Visit Diane Tompkinson at Crow Valley Arts, and discover her art. Read The Ogress and the Orphans and learn about being a good neighbor.

Keep your eyes open, where there is art and magic, there might be an ogress!

Ina Orme

PS Crow prints by Diane Tompkinson.

Whidbey Island

Whidbey is a long zig zag of an island in Washington State. From end to end it’s about 55 miles in length and narrow. Rooted in the Salish Sea, it sprawls between Seattle and Canada.

Some 80,000 people live here. Deeply rooted residents and newcomers alike are thankful for their island lives. What seems like simple country living, a collection of small communities, beaches, bluffs, forests, and fields is much more. Residents come here from all over the world. We bring skills, and abilities and dreams. That means groups sprout up everywhere like mushrooms. Artists, academics, athletes, writers, readers, teachers, students, cooks, bakers, builders. The island is bee-hive busy, diverse, satisfying, and unhurried.

It’s natural settings, sea air and country roads slow those who live here. Limited access to the mainland, connecting by ferry and bridge to nearby urban centers, makes locals less reliant on urban resources and more involved with each other.

This is an island of stories. Historic tales of ice ages and mammoths, tribal settlements and foreign exploration, farming and industry, protective forts and navy bases describe the past. New stories of migration, relationships, exploration, and modern society roll in with the tides.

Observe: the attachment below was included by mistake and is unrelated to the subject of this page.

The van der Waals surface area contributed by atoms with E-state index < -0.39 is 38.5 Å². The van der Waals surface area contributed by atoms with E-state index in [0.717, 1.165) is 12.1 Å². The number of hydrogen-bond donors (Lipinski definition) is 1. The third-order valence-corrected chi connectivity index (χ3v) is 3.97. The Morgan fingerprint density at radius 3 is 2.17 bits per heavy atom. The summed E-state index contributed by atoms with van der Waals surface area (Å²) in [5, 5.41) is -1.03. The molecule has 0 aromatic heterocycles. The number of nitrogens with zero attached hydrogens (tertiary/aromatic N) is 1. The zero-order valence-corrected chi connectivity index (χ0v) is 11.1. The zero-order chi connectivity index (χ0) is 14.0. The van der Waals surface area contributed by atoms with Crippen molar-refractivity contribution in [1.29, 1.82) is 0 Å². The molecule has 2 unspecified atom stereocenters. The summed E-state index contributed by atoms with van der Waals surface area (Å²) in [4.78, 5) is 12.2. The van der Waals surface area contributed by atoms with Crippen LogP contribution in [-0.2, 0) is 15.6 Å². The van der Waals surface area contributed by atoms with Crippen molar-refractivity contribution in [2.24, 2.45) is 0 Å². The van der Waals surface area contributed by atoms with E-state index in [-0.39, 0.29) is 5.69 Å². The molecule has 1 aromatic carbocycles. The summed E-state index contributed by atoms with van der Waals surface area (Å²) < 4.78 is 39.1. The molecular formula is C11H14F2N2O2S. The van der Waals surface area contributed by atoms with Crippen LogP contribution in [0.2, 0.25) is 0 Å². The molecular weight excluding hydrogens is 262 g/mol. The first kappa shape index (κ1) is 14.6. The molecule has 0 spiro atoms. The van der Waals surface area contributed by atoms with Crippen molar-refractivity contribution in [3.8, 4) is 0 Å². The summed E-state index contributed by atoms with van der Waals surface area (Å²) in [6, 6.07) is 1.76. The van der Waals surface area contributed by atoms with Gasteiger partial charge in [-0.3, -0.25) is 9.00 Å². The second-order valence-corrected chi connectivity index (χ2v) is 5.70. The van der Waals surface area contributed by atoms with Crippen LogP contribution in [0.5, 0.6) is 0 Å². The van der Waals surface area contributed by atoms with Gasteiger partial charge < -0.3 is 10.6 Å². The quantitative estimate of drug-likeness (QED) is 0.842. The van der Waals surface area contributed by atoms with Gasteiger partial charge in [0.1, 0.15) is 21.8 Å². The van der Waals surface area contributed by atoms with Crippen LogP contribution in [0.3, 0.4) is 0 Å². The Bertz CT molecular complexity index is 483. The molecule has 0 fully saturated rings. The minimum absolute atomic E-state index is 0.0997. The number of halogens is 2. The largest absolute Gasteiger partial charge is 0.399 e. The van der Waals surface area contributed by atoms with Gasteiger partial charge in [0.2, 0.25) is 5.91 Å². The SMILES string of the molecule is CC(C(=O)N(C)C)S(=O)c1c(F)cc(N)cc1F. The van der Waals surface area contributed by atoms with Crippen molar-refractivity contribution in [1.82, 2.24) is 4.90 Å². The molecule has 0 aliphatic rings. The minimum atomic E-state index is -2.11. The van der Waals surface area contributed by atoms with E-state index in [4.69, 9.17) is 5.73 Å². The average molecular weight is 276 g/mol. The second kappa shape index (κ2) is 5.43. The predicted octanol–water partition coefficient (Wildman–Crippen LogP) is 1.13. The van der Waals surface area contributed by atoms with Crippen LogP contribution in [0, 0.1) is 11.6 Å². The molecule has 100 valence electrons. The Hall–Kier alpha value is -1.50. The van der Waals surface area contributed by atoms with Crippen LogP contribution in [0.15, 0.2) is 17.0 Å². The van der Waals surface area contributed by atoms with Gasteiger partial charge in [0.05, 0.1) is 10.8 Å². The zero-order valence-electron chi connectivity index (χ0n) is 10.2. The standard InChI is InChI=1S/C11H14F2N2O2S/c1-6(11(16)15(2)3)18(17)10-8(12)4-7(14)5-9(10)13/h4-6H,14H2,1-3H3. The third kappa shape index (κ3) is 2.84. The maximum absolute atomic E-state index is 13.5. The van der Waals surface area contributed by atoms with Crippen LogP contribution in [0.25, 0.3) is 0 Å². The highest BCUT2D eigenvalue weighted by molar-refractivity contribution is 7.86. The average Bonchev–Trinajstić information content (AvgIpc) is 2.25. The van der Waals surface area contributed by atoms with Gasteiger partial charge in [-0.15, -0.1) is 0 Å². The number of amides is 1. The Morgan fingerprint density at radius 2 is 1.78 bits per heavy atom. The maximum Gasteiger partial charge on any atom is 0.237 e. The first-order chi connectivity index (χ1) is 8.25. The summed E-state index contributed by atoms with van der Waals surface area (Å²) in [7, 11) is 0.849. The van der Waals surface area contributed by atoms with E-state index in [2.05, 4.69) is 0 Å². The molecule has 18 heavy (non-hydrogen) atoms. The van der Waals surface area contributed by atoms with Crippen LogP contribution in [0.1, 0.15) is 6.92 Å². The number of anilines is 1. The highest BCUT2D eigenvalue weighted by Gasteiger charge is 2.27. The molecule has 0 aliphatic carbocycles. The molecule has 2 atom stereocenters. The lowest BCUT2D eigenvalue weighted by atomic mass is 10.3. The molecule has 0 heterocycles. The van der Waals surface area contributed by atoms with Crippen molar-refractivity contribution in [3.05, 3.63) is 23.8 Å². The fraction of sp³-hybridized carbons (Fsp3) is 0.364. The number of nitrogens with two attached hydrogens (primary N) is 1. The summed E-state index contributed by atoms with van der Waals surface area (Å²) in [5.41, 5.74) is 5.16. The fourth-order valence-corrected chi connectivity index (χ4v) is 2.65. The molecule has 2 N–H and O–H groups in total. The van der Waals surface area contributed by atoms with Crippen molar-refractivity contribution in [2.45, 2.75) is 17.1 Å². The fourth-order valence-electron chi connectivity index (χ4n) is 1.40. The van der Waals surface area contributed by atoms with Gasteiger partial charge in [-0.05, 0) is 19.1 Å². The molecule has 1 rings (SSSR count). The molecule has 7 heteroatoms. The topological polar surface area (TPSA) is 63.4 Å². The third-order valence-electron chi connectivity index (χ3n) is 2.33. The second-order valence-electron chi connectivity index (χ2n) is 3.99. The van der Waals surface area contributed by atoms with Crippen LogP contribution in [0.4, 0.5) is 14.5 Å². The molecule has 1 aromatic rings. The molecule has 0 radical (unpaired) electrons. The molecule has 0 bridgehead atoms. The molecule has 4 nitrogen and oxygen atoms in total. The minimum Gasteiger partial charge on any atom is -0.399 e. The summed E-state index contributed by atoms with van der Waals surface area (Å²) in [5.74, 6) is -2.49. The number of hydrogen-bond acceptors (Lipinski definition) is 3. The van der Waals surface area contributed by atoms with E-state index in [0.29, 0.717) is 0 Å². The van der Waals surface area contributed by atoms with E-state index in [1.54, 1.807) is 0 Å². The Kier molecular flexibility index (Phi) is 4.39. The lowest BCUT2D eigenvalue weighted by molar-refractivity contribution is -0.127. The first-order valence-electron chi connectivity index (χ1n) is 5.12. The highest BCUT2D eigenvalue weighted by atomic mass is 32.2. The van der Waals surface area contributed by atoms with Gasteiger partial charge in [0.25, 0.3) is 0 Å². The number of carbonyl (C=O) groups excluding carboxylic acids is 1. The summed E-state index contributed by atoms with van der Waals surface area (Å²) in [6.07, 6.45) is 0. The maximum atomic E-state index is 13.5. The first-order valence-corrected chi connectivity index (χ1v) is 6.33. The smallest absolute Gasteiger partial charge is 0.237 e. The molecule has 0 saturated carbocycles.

Whidbey is the kind of place where the wind talks, artists gather, families grow, and everyone is enriched by community. (Even the introspective who are allowed the space they require.)


Writing Again

Writing is a continuous process. Even when I’m not writing, I’m writing.

Walking on the prairie I see an ant hill. A huge ant hill. Thousands, if not a half-million ants are scrambling up and down the tall cone of dirt. They’re like high-season travelers rushing to get to the front of the line. Or a bumper car race with plenty of hits and misses, turns and stops, pushing and shoving, and speeding.

“What a great place to hide a treasure,” I think.

As I continue along the trail, the tall cedars, open fields and wildflowers disappear. The here and now are replaced by the virtual reality playing in my mind. A crew-cut kid using a long curve of bark is digging into the far side of the living landmark. As he tunnels into the bottom of the ant hill, they erupt from the cone and rush recklessly away. Looking up and around he waits. All-clear. Then he rubs a hand across his bristly hair, pulls a small flat tackle box out of a green backpack and shoves it into his hole. He sweeps his arm across the pile of loose dirt and covers the hole. Carefully dropping bits of debris from the forest floor across it all, he disguises his work. Standing, he wipes his hands on his jeans and whistles softly away.

Everything has a story. Even an anthill.

It’s been a while since I posted any of those stories, but it’s time to start again. Island stories, kids’ tales, guest writers’ thoughts. Let’s see where it leads us.